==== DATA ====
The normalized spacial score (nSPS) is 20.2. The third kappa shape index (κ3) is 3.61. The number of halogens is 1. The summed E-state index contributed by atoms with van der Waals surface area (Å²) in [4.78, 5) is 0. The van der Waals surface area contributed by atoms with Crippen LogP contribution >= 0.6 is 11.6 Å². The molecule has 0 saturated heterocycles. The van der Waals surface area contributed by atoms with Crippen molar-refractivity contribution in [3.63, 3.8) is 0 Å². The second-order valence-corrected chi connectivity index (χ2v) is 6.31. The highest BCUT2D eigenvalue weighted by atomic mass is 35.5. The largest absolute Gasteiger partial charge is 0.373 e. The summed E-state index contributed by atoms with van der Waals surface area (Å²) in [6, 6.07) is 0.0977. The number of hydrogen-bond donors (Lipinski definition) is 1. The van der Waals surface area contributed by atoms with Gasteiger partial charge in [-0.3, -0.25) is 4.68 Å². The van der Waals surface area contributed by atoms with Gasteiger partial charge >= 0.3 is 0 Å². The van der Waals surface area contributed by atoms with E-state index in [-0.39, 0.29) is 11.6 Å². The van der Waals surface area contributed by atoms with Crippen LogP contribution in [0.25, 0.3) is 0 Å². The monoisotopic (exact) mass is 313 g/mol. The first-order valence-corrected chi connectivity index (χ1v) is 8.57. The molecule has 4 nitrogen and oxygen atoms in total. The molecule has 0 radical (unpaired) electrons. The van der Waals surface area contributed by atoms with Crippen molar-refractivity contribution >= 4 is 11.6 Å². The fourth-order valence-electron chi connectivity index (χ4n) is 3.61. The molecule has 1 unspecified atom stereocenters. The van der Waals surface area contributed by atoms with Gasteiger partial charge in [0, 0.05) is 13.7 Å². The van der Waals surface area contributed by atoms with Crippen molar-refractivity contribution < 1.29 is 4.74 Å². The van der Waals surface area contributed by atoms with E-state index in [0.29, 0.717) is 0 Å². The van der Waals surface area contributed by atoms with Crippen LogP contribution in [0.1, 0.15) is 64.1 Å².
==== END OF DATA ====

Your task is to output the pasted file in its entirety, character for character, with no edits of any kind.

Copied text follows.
The normalized spacial score (nSPS) is 20.2. The third kappa shape index (κ3) is 3.61. The number of halogens is 1. The summed E-state index contributed by atoms with van der Waals surface area (Å²) in [4.78, 5) is 0. The van der Waals surface area contributed by atoms with Crippen LogP contribution >= 0.6 is 11.6 Å². The molecule has 0 saturated heterocycles. The van der Waals surface area contributed by atoms with Crippen molar-refractivity contribution in [3.63, 3.8) is 0 Å². The second-order valence-corrected chi connectivity index (χ2v) is 6.31. The highest BCUT2D eigenvalue weighted by atomic mass is 35.5. The largest absolute Gasteiger partial charge is 0.373 e. The summed E-state index contributed by atoms with van der Waals surface area (Å²) in [6, 6.07) is 0.0977. The number of hydrogen-bond donors (Lipinski definition) is 1. The van der Waals surface area contributed by atoms with Gasteiger partial charge in [-0.3, -0.25) is 4.68 Å². The van der Waals surface area contributed by atoms with Gasteiger partial charge >= 0.3 is 0 Å². The van der Waals surface area contributed by atoms with E-state index in [-0.39, 0.29) is 11.6 Å². The van der Waals surface area contributed by atoms with Crippen LogP contribution in [0.25, 0.3) is 0 Å². The monoisotopic (exact) mass is 313 g/mol. The first-order valence-corrected chi connectivity index (χ1v) is 8.57. The molecule has 4 nitrogen and oxygen atoms in total. The molecule has 0 radical (unpaired) electrons. The van der Waals surface area contributed by atoms with Crippen molar-refractivity contribution >= 4 is 11.6 Å². The fourth-order valence-electron chi connectivity index (χ4n) is 3.61. The molecule has 1 unspecified atom stereocenters. The van der Waals surface area contributed by atoms with Gasteiger partial charge in [0, 0.05) is 13.7 Å². The van der Waals surface area contributed by atoms with Crippen molar-refractivity contribution < 1.29 is 4.74 Å². The van der Waals surface area contributed by atoms with E-state index in [0.29, 0.717) is 0 Å². The van der Waals surface area contributed by atoms with Crippen LogP contribution in [0.1, 0.15) is 64.1 Å².